The key is that management tells you a lot in guidance. They tell you what they think of their customers and their suppliers. It's just not laid out as easy as A, B, C. It's more like 1, 2, 3!

A sector that is seeing big investment is one that is likely to start to show signs of growth in the coming months and quarters. Sometimes its competitors are the ones to invest in, but more often than not it's the suppliers that see the best gains. Those are the ones you need to own.

High Fliers Fall Fast

A studious observer of the markets knows that stocks do not move straight up. Ok, it doesn't take a genius to know that what goes up, almost always comes back down. It just might take some time before the fall.

Let's say that you have made an investment in the right sector after paying attention to guidance. The clues you heard on the conference calls led you to invest in specific suppliers of the industry that is heating up. Now you have some pretty outsized gains sitting in your portfolio, but you again face the age old question of risk vs. reward.

I have found that some stocks will continue to post outsized gains and continue to move higher. Those stocks are very rare though, so don't spend too much time looking for those. Instead focus on the gains you have and look to take some! The best gainers to harvest are often those that have higher beta. That way you pay yourself and reduce your risk at the same time.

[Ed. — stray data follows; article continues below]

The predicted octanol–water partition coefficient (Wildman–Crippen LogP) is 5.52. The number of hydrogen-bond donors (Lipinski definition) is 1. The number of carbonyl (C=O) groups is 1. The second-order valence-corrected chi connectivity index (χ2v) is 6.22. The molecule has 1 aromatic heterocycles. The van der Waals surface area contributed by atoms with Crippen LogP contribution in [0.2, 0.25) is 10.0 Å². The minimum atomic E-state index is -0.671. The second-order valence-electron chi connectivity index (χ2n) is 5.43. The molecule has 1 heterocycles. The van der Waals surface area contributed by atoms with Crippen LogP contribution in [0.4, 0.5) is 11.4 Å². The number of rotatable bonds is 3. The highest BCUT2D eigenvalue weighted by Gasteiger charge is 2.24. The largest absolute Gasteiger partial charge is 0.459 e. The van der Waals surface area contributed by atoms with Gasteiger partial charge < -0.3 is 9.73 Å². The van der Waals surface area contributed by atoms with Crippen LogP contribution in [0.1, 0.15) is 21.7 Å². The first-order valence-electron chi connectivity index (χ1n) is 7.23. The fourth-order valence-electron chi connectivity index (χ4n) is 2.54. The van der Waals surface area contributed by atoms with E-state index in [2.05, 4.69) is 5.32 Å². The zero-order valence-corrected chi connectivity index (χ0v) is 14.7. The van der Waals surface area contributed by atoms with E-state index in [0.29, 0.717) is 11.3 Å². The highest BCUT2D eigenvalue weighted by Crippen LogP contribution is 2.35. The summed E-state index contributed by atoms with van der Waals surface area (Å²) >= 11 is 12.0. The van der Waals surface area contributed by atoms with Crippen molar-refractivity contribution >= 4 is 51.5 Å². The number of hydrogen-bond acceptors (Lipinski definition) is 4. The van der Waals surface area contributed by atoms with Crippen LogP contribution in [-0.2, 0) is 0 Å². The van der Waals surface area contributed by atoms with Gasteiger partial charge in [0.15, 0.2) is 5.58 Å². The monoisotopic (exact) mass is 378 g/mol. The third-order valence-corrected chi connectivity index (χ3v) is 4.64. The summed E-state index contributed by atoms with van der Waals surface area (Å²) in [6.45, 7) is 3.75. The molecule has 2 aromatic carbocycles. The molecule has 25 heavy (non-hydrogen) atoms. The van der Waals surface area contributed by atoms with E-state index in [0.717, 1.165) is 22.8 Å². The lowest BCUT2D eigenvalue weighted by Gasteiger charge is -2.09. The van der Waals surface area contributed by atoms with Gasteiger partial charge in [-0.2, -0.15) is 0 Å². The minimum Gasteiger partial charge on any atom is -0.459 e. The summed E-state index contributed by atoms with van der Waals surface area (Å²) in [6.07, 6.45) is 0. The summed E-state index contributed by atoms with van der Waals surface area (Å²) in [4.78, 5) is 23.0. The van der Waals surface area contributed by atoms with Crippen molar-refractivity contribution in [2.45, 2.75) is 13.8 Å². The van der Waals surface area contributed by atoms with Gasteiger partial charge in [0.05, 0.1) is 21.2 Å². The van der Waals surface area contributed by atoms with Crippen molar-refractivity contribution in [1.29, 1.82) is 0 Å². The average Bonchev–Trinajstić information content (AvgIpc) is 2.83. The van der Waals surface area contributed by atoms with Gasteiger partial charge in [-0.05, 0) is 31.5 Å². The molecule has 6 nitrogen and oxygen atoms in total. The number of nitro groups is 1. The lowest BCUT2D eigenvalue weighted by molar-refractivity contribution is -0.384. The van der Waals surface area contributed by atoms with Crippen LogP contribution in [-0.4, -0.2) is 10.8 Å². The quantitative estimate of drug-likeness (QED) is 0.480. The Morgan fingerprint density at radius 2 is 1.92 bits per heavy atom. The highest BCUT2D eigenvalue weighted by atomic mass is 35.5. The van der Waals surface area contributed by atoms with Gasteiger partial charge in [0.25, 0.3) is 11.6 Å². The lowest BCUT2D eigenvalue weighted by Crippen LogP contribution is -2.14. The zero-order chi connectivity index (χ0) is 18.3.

Where Are We Headed?

If you believe that the markets are heading higher, you want to take on more risk. Of course if you believe that the market is heading lower, you want to reduce risk. Reducing risk doesn't always have to mean you sell most of your exposure, it can also mean you look for more conservative investments.

A proper portfolio will have a portion of holdings that carry more risk. It will also have holdings that are less risky. In the end, the direction of the overall market has a lot of influence on which end you should be weighted more towards.

Balance the Risk/Reward in Your Portfolio

If you are looking for some guidance on what you should have in your portfolio right now, I invite you to look into Zacks' Home Run Investor service. This portfolio pursues big, long-term gains without taking big risks. It does this by narrowing down the list of strong Zacks Rank stocks to the few that have exceptional potential to blast through the normal 1 to 3-month profit zone and become long term winners.

Currently, this strategy is riding several stocks well into - and beyond - the double digits. One recently boomed +135% in just four months.

Enough about the past. After the market opens Monday, September 30, I am preparing to add a stock with that kind of potential upside. Today, you can arrange to see this fresh home run stock, and a whole lot more, for just $1.

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All the best,

Brian Bolan

Brian is our aggressive growth expert and one of the hottest hands at Zacks who specializes in double-digit stock gains. He is the editor of the Zacks' Home Run Investor.